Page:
I’m not a big believer in having processed foods in my pantry, but I do make some small exceptions. One of those allowances is Vitam-R, a yeast extract made with two ingredients: yeast and salt. Ok, I know the sodium amount is on the high side at 2,300 mg per 100 grams, which is why I only use a small amount in my cooking – usually something like a teaspoon (about 6 grams) or two spread out in a portion of whatever I’m cooking. So, in the end, my sodium contribution is actually about the same as if I seasoned the food.
Yeast extracts contain glutamic acid, which is an amino acid found in meat, cheeses, mushrooms, broccoli and tomatoes. We perceive glutamic acid on our tongues, which is often referred to as our fifth taste (behind sweet, salt, acid and bitter), or also known as umami. And it is precisely this savory sensation I try to create in some of my recipes.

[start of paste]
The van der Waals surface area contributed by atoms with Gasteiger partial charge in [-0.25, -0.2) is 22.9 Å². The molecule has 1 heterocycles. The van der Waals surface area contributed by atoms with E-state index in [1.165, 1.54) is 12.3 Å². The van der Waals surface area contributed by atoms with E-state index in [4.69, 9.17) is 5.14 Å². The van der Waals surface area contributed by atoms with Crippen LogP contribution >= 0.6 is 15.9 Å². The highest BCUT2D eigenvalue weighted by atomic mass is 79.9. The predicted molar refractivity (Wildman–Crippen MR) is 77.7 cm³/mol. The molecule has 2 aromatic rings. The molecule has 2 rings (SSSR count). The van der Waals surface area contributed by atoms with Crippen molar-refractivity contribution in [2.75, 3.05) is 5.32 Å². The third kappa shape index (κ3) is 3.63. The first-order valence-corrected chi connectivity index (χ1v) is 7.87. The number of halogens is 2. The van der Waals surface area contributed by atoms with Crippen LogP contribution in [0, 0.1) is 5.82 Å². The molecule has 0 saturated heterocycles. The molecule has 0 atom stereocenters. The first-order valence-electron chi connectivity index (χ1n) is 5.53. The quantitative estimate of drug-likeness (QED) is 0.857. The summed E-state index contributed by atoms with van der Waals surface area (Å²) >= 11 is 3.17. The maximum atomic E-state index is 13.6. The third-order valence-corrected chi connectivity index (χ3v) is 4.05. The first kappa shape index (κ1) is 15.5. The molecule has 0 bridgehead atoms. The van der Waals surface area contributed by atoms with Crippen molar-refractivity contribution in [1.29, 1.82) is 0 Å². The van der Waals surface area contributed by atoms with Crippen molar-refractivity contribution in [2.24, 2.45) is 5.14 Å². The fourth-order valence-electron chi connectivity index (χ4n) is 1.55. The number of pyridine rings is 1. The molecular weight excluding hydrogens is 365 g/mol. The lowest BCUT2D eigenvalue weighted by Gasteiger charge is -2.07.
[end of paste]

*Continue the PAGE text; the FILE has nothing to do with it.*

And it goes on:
Vitam-R is the German brand name for this type of yeast extract. It is very similar to Vegemite and Marmite. Vegemite contains other additives, vegetable extracts and spices to alter the flavor, while Marmite follows the same path and adds vegetable extracts, spices and a host of vitamins.
I like to dissolve a teaspoon in some liquid first before adding it to a dish – usually something involving tofu, tempeh or mushrooms. A student of mine recently came up with another use that turned out to be rather intriguing – a teaspoon of yeast extract mixed with a tablespoon of cashew butter yields a very nice cheese-like flavor.